Parenting As Philosophizing

My daughter turned five a little over two weeks ago. Like most ‘new’ parents, my wife and I duly made expressions of surprise at how fast these five years had rolled away: long days, short years, and all the while, a rapidly transforming human being and person to marvel at. My daughter has changed physically and psychologically; her metamorphosis in this half-decade has provided adequate basis for the claim that personal identity is a mystery, a chimera to only be helplessly grasped at; her physical appearance and dress, which still provokes many to ‘misidentify’ her as a boy, speaks eloquently to how we may construct gender through minor changes in external presentation. Her verbal capacities have grown, and so a steady stream of pronouncements that amuse, perplex, delight, and confound us, issue forth on a daily basis; she has elementary reading and writing skills, and is thus pointing in the direction of a whole new world that she will begin to explore this year. There is much here to wonder at, clearly.

She’s not the only one changing though. My daughter has been changing me even as she does. These changes cannot be captured by the usual ‘look at all the gray hair I have now’ proclamations; many of them are merely tiny moments of astonishment at oneself, at coming to face with a capacity or incapacity or cruelty or kindness not hitherto noticed; yet others are quieter, slower transformations into a newer way of understanding my place in this world now that so many of my older priorities, anxieties, and urgencies have been reconfigured. Some are made sharper and more demanding and insistent; yet others have been quietly relegated to obscurity and irrelevance. Some anxieties about unrealized professional ambitions have eased; I have found new objectives in parenting to draw me onwards and upwards. I have stopped cursing the lack of time for reading and writing; I have learned to recognize that I read and write differently–and often, better–now because of the presence of my daughter in my life; this is a blessing not to be discounted. (Needless to say, reading Freud as a parent is a novelty all its own.)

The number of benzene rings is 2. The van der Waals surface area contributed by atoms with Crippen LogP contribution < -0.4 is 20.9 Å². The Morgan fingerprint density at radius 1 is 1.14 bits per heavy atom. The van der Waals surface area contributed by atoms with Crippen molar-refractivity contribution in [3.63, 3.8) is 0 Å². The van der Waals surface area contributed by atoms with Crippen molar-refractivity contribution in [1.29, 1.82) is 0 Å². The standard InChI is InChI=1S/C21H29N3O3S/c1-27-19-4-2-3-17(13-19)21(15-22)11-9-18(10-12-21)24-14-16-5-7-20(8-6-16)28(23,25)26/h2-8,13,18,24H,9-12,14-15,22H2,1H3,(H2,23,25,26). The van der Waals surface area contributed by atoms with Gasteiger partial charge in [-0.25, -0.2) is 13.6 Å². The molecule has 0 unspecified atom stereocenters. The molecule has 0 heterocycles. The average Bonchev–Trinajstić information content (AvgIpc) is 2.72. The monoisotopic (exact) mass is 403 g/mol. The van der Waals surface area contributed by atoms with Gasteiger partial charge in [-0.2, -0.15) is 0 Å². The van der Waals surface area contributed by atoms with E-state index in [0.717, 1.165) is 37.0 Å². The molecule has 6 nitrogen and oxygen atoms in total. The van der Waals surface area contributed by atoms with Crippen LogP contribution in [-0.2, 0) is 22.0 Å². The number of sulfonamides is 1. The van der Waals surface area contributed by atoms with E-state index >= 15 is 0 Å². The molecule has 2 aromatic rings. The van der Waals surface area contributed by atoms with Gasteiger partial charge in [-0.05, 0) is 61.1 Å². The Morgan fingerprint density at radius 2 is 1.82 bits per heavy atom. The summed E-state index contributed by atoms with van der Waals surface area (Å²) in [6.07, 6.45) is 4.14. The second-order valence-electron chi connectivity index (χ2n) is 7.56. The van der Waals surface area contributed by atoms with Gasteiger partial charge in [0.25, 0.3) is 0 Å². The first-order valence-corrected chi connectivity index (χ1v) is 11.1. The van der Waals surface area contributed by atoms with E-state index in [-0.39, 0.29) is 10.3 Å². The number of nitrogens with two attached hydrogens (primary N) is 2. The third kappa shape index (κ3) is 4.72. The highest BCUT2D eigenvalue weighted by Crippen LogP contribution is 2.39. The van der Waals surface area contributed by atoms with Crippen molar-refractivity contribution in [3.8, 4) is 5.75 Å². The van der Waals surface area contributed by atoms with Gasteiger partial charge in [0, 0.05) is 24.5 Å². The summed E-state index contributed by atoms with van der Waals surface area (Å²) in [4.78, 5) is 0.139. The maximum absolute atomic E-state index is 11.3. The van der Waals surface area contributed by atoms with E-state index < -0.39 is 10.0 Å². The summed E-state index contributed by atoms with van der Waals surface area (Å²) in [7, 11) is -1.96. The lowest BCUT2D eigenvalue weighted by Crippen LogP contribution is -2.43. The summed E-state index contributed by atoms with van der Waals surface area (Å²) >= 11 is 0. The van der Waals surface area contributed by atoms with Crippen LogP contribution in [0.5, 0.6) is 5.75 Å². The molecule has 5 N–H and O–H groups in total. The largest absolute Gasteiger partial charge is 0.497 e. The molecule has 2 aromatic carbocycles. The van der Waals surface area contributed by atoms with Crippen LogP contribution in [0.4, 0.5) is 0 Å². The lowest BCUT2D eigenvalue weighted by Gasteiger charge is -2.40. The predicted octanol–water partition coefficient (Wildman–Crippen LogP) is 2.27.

My daughter is, most crucially, making my philosophizing an actual lived activity; in bringing up my daughter, I have had a chance to see philosophical doctrines that I have only theorized about previously spring to life; I understand them anew as a result.  Indeed, the truth of some is only ‘conclusively’ established in the laboratory of parenthood; the child is where all too many philosophical theories come to grief. My many political standpoints are informed by my role as a parent, as are my ethical ones. I find occasion to wonder, all over again, about the central existential issues that drew me to philosophy in the first place, and notice that my deliberations are marked by an acknowledgement of the meaning and value that my daughter has already brought to my life. I see things differently now; I’m a different kind of philosopher, interested in directions and possibilities I had not considered before, possessed of a voice and imagination that seems new to me; I thank my daughter for making me so.

On Being A Bully